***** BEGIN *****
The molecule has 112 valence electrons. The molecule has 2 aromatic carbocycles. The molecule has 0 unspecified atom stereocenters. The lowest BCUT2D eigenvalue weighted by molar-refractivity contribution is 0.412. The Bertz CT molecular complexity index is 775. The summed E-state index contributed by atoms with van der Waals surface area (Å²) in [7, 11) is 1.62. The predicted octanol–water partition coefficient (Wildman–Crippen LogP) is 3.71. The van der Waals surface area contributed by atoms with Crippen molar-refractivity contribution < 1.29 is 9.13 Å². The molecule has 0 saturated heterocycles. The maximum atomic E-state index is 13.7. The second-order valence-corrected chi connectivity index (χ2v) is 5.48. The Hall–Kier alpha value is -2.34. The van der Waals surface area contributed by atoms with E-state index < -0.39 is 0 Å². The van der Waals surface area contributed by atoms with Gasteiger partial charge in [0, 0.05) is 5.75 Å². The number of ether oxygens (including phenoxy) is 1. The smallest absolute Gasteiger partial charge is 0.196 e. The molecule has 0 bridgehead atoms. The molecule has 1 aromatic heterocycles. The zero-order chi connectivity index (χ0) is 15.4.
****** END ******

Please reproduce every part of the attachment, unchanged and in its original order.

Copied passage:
The molecule has 112 valence electrons. The molecule has 2 aromatic carbocycles. The molecule has 0 unspecified atom stereocenters. The lowest BCUT2D eigenvalue weighted by molar-refractivity contribution is 0.412. The Bertz CT molecular complexity index is 775. The summed E-state index contributed by atoms with van der Waals surface area (Å²) in [7, 11) is 1.62. The predicted octanol–water partition coefficient (Wildman–Crippen LogP) is 3.71. The van der Waals surface area contributed by atoms with Crippen molar-refractivity contribution < 1.29 is 9.13 Å². The molecule has 0 saturated heterocycles. The maximum atomic E-state index is 13.7. The second-order valence-corrected chi connectivity index (χ2v) is 5.48. The Hall–Kier alpha value is -2.34. The van der Waals surface area contributed by atoms with E-state index < -0.39 is 0 Å². The van der Waals surface area contributed by atoms with Gasteiger partial charge in [0, 0.05) is 5.75 Å². The number of ether oxygens (including phenoxy) is 1. The smallest absolute Gasteiger partial charge is 0.196 e. The molecule has 0 bridgehead atoms. The molecule has 1 aromatic heterocycles. The zero-order chi connectivity index (χ0) is 15.4.